From Digital Book World
New York Times book reviewer Michiko Kakutani, respected in the industry as one of the toughest book critics, has selected a self-published title as one of her top-ten best of 2012, as pointed out by Publishers Lunch new editor Sarah Weinman on Twitter.
The book is The Revolution Was Televised: The Cops, Crooks, Slingers and Slayers Who Changed TV Drama Forever by Alan Sepinwall. Unlike the other titles on Kakutani’s list, where she mentions each of the imprints that published the book, there is no publisher or imprint mentioned for Sepinwall’s book.
The inclusion of a self-published title in an end-of-year best-of list for such a well-respected critic just goes to show how far indie authors have come in just a few years. Before the rise of services like Smashwords, Lulu and Author Solutions, it was derisively called “vanity publishing” and written off as what authors who couldn’t cut it did once they were rejected by traditional publishers.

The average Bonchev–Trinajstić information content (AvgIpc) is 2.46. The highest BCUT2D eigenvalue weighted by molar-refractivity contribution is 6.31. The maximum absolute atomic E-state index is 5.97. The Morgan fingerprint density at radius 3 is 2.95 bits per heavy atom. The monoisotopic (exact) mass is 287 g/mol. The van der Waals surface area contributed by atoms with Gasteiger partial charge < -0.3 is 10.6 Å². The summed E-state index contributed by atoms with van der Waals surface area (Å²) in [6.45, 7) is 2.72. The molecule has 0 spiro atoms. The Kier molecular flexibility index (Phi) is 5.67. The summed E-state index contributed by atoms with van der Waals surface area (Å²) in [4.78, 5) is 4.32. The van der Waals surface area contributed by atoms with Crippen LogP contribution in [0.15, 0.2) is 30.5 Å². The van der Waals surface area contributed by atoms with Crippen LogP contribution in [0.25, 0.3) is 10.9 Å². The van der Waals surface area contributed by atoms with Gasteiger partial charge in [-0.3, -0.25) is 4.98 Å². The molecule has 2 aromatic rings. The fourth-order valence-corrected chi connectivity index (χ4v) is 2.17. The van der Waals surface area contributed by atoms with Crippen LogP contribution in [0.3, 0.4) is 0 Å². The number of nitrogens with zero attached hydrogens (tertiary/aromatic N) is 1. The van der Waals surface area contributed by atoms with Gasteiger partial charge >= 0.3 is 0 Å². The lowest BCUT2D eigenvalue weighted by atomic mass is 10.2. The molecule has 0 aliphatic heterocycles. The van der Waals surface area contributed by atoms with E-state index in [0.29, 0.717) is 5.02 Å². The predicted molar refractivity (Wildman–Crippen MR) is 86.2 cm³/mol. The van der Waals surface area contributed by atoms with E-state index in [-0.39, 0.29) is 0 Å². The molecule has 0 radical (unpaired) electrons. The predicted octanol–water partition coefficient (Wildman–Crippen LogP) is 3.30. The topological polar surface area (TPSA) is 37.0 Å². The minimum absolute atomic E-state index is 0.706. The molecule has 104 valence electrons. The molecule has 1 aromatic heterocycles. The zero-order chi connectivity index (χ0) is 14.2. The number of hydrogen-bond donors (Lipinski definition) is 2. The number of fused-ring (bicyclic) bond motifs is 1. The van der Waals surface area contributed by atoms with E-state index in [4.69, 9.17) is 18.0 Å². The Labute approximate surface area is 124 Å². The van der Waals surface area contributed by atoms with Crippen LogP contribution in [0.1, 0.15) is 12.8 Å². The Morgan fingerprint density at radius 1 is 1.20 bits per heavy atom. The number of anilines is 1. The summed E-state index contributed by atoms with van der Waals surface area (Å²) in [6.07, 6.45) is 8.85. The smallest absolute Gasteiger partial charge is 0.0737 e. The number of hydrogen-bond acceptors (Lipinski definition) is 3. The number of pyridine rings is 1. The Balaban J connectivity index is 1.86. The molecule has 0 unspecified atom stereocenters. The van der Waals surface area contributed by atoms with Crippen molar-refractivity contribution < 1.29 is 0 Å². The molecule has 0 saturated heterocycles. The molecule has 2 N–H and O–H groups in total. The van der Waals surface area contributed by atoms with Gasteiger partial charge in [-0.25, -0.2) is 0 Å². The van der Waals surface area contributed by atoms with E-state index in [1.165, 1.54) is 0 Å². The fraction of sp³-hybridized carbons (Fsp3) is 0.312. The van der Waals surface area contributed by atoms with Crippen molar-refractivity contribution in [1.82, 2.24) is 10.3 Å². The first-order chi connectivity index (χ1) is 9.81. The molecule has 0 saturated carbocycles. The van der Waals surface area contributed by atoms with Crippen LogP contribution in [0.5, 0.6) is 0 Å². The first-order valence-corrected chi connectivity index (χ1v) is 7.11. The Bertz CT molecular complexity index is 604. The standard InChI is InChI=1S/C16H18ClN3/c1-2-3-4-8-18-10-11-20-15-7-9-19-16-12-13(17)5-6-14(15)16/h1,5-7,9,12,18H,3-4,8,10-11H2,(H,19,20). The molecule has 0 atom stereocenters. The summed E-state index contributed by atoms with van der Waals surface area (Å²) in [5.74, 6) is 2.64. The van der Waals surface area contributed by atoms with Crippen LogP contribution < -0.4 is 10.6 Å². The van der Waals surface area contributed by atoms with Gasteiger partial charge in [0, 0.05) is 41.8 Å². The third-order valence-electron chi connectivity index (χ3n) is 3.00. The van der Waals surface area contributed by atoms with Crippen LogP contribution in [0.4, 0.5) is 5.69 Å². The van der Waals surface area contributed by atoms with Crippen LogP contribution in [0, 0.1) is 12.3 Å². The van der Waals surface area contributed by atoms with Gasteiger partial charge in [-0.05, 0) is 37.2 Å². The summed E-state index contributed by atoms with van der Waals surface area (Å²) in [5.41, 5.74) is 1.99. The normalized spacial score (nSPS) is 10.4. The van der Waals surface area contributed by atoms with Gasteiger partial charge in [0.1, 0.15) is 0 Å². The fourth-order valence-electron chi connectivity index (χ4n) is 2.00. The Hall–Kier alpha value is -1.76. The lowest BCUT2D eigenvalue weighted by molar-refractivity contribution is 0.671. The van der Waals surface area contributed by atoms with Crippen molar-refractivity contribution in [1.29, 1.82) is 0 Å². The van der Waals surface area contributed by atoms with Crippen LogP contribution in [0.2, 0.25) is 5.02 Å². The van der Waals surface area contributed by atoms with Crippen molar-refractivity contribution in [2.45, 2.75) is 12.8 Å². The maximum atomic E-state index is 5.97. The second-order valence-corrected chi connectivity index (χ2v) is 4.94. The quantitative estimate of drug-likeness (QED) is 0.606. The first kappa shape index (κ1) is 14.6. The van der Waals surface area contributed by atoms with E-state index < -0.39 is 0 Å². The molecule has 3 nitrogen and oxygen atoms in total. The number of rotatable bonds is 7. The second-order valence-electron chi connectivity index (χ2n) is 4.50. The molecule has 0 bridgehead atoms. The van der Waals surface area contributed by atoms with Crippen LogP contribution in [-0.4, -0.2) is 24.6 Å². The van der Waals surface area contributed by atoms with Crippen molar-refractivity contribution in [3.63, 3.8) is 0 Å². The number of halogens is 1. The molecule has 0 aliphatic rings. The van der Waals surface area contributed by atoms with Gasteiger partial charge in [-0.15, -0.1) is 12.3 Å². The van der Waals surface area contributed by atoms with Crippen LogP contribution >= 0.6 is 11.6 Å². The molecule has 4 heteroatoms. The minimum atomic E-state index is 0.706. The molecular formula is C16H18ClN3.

Today, hit best-sellers like Sylvia Day’s Crossfire series (now published by Penguin) and Hugh Howey’s Wool* (self-published ebook edition in the U.S. and to be published in paperback by Simon & Schuster) are being brought to market by the authors. Established and traditionally published authors like Barbara Freethy are trying their hand and seeing success in self-publishing. And readers, more of whom are discovering and buying ebooks online and on their devices, are buying the titles in great numbers, likely oblivious to who published it in the first place.
Unlike some of the other self-published sensations, Sepinwall is already an established writer with a hit blog, What’s Alan Watching?
The ebook edition of the book went on sale on Nov. 8 and by Nov. 10 it was already in the Amazon Kindle top 100, according to data from eBook MarketView, a book data firm in New York which also powers the Digital Book World Ebook Best-Seller List. It hit a high of No. 17 on Dec. 5.